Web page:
A cineplex subscription service dropped the price of a monthly MoviePass to $10. Will you please now leave the house and go to an actual movie theater?

Bloomberg brings us news of Mitch Lowe and his master plan to get butts in movie theater seats. The Netflix co-founder and head of the start-up MoviePass lowered the price of MoviePass' all-you-can-watch monthly membership to just $9.95. This means that subscribers can watch a movie a day at any theater that accepts debit cards for about the price of one average ticket.

The only catch is that 3D, IMAX, etc. movies aren't included but who cares? $10 for 30ish movies a month? That's a steal!

MoviePass initially launched in 2011 and charged $50 a month for unlimited daily theater tickets. The company claims it works at 36,000 screens across 4,000 different locations, which is basically most theaters.

Lowe's goal is to get more folks in theaters so marketing companies can study and analyze moviegoers, thus assisting targeted advertising efforts. In other words, they will sell your data to Pepsi.

"It's no different than Facebook or Google. The more we understand our fans, the more we can target them," explained Ted Farnsworth, CEO at Helios and Matheson, the publicly traded data firm that now owns a majority stake in MoviePass.

Lowe insists that the reason fewer people are going to physical movie theaters these days isn't because they're at home binge-watcing Netflix or Amazon Prime. No, people avoid the cineplex because it's too damn expensive, he thinks.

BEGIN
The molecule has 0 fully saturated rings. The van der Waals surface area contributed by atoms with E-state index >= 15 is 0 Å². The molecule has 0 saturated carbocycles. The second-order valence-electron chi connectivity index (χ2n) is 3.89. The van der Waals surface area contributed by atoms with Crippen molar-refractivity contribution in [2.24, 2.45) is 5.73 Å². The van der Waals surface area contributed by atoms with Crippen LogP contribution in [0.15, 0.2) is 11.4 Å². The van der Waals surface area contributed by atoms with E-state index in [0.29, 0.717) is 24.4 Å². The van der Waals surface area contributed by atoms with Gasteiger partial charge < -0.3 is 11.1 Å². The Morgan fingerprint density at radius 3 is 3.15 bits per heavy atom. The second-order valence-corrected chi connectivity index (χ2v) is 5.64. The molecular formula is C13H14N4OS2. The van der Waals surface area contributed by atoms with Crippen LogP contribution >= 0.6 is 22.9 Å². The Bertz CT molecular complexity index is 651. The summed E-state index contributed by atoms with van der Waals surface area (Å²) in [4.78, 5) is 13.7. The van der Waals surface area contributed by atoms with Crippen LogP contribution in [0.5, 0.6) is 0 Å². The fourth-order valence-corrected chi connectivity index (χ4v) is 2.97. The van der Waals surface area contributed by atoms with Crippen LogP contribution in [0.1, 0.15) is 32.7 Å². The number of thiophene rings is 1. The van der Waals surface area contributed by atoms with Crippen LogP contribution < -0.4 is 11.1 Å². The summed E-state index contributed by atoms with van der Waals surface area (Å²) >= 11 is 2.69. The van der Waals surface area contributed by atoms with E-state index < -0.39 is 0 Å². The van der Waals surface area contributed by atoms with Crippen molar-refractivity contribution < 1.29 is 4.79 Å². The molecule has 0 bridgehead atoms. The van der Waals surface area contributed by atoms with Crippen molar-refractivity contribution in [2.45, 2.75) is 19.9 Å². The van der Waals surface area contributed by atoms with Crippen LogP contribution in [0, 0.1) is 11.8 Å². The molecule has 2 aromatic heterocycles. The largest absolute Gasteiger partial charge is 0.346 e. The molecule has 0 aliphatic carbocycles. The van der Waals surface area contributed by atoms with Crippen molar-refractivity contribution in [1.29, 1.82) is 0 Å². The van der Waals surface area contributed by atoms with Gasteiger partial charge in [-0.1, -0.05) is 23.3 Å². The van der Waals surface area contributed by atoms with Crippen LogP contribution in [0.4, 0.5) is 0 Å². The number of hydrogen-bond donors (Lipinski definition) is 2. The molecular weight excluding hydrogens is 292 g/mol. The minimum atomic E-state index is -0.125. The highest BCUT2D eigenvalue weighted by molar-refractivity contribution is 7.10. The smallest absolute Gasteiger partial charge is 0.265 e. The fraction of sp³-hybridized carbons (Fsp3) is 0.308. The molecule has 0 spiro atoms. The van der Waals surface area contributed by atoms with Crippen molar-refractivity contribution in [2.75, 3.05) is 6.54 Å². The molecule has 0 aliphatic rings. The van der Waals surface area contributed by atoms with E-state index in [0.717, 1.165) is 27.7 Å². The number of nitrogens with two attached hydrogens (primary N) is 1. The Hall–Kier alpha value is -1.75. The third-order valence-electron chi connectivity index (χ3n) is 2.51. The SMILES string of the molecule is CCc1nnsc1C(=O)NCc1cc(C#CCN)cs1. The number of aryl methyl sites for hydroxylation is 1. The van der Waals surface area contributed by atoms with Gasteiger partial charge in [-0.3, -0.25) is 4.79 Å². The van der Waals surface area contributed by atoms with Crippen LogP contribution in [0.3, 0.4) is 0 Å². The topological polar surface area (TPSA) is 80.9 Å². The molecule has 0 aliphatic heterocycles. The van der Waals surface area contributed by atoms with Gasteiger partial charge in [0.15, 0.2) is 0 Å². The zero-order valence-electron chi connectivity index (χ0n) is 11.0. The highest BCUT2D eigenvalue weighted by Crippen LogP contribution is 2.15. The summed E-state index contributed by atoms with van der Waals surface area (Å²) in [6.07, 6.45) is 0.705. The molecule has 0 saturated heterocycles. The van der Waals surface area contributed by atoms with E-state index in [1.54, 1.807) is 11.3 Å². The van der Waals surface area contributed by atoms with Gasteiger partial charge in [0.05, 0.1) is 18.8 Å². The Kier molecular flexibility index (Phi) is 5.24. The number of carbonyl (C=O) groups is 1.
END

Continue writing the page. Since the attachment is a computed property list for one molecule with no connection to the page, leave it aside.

(Or maybe it's the bedbugs.)

This summer was a big bust for AMC, the biggest of the big cineplexes. AMC Entertainment Holdings lost $1.3 million in market value in recent months. And according to Box Office Mojo, Lowe might be right. The cost of a movie ticket has doubled in the past decade. The national average in 2017 is $8.98. (Clearly, San Francisco theaters and their $14 tickets are on the high side of the nation.)

CNet reports that AMC wants out of this MoviePass bargain. The major movie house is attempting to legally opt-out and claims the business model is sustainable for the movie industry.

In a statement, AMC said:

"Bloomberg today called it a 'crazy plan.' AMC noted that it is not yet known how to turn lead into gold. AMC believes that holding out to consumers that first run movies can be watched in theatres at great quantities for a monthly price of $9.95 isn't doing moviegoers any favors. In AMC's view, that price level is unsustainable and only sets up consumers for ultimate disappointment down the road if or when the product can no longer be fulfilled. AMC also believes that promising essentially unlimited first-run movie content at a price below $10 per month over time will not provide sufficient revenue to operate quality theatres nor will it produce enough income to provide film makers with sufficient incentive to make great new movies. Therefore, AMC will not be able to offer discounts to MoviePass in the future, which seems to be among their aims.

While AMC is not opposed to subscription programs generally, the one envisioned by MoviePass is not one AMC can embrace. We are actively working now to determine whether it may be feasible to opt out and not participate in this shaky and unsustainable program."

SHAKY AND UNSTABLE! Will you be taking advantage of this MoviePass deal?

Related: The 15 Best Movie Theaters In The Bay Area